Let’s face it, who wouldn’t? Rachel Miller has very kindly donated a day’s consultancy and the opportunity to advertise your job vacancy on All Things IC for a whole month (worth £200!) to my crowdfund for the charity CoppaFeel! Continue reading
I wanted to share with fellow introverts an exciting new development from Susan Cain, author of Quiet, which is where my introvert journey started. She is launching the Quiet Revolution, “a community where you can meet like-minded individuals, join together on important advocacy issues, and enjoy cutting-edge content and resources curated for your sensibility.” Continue reading
In this age of social media, there is a running joke that it didn’t really happen unless you posted it on Facebook. All major events of my life have been documented on there: my wedding, my 30th birthday and now my cancer diagnosis.
In November, I was diagnosed with breast cancer at the age of 29. To say I was shocked was an understatement. I have no family history and of course, I was only 29. For the first few weeks I only told my immediate friends and family, partly because I was still finding out details of my diagnosis and what it meant for my future, and also because I was embarrassed. Who gets cancer in their 20s? Continue reading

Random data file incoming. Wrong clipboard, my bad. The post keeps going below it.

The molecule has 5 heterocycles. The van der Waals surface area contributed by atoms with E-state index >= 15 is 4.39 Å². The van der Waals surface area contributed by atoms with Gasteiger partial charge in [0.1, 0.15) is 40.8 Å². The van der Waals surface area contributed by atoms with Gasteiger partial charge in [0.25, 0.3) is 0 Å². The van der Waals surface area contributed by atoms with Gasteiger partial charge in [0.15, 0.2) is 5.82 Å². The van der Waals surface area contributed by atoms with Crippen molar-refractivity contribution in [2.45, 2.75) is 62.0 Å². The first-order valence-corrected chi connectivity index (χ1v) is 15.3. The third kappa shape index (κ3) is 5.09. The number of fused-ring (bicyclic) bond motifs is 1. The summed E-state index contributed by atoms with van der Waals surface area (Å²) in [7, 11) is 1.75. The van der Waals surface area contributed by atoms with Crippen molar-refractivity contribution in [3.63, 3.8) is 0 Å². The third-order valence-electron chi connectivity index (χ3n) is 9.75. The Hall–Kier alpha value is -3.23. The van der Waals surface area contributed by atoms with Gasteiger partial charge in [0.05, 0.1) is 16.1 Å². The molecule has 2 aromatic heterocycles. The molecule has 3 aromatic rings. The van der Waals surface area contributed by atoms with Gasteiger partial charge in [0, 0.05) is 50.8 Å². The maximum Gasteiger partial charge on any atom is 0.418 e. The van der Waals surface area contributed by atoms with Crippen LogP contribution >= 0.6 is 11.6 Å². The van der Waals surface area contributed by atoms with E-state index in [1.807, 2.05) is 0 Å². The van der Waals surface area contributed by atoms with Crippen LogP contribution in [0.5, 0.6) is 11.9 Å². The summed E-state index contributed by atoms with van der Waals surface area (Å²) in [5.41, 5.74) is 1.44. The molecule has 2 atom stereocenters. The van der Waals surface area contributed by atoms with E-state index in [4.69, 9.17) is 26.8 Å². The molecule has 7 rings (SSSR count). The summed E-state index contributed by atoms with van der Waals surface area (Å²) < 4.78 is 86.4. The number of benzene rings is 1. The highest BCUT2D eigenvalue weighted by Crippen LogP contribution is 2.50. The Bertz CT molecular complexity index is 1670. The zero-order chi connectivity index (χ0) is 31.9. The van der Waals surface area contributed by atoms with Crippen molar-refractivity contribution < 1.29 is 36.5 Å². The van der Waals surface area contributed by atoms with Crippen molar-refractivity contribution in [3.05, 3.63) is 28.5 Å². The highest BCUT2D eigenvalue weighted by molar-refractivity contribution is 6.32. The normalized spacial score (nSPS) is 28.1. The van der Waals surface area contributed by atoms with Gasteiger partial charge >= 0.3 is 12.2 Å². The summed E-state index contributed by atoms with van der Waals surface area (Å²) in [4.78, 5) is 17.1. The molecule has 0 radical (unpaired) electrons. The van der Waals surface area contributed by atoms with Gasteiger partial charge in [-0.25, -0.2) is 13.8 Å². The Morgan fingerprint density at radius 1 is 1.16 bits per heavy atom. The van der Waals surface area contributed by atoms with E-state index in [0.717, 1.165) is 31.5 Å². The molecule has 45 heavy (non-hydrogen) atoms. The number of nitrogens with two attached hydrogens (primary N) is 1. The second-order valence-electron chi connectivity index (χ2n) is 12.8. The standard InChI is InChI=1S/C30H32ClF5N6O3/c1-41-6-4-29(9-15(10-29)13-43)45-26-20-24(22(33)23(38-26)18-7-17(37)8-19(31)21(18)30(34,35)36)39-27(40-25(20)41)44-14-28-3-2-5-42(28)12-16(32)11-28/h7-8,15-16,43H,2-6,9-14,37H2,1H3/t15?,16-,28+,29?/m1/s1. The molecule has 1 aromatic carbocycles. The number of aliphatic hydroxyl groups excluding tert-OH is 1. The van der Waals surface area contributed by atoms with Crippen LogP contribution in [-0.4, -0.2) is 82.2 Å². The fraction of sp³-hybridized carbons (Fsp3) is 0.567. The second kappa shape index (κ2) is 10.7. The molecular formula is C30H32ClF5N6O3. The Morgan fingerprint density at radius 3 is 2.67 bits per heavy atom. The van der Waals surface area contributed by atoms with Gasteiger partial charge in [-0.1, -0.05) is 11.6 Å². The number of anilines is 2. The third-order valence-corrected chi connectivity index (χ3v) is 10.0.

Having reached the one year milestone in my first in-house role, I’ve found myself reflecting on what I’ve learnt on the other side of the fence. It has been a huge learning curve, going from advising people on how they should run their internal communication projects in an agency to putting it into practice in an organisation of 4,500 people.
Especially as 4,500 people can make a lot of noise. As all IC pros will know, a big part of the job is dealing with day to day communications while trying to make time for the bigger, more strategic communications. And this is only magnified when you’re still trying to understand the sheer variety of work the people in our organisation deliver and how it all fits together. Continue reading
There’s not many conferences where people happily give up their Saturday to attend and the excitement in the lead up is comparable to going on holiday or Glastonbury. The Big Yak is undoubtedly the conference of the year and last Saturday again proved why.